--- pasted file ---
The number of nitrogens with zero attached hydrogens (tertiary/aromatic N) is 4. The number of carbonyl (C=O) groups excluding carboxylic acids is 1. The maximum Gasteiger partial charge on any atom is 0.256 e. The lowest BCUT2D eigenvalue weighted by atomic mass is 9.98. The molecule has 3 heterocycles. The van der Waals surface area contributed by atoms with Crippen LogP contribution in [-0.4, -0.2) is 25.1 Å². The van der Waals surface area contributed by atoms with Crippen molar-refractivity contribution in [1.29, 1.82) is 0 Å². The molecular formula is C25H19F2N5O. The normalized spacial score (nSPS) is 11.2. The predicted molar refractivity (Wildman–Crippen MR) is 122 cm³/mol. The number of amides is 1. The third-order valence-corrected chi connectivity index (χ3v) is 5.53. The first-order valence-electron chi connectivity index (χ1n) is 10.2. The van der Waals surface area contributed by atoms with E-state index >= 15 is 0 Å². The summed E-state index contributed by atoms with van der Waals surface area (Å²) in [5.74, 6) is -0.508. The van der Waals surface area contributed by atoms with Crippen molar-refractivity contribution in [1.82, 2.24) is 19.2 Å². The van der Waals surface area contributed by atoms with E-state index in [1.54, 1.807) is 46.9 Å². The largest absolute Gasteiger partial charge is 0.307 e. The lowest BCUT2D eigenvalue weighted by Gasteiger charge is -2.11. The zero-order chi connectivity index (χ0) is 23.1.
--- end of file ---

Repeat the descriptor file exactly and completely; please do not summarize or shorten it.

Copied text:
The number of nitrogens with zero attached hydrogens (tertiary/aromatic N) is 4. The number of carbonyl (C=O) groups excluding carboxylic acids is 1. The maximum Gasteiger partial charge on any atom is 0.256 e. The lowest BCUT2D eigenvalue weighted by atomic mass is 9.98. The molecule has 3 heterocycles. The van der Waals surface area contributed by atoms with Crippen LogP contribution in [-0.4, -0.2) is 25.1 Å². The van der Waals surface area contributed by atoms with Crippen molar-refractivity contribution in [1.29, 1.82) is 0 Å². The molecular formula is C25H19F2N5O. The normalized spacial score (nSPS) is 11.2. The predicted molar refractivity (Wildman–Crippen MR) is 122 cm³/mol. The number of amides is 1. The third-order valence-corrected chi connectivity index (χ3v) is 5.53. The first-order valence-electron chi connectivity index (χ1n) is 10.2. The van der Waals surface area contributed by atoms with E-state index >= 15 is 0 Å². The summed E-state index contributed by atoms with van der Waals surface area (Å²) in [5.74, 6) is -0.508. The van der Waals surface area contributed by atoms with Crippen molar-refractivity contribution in [1.82, 2.24) is 19.2 Å². The van der Waals surface area contributed by atoms with E-state index in [1.54, 1.807) is 46.9 Å². The largest absolute Gasteiger partial charge is 0.307 e. The lowest BCUT2D eigenvalue weighted by Gasteiger charge is -2.11. The zero-order chi connectivity index (χ0) is 23.1.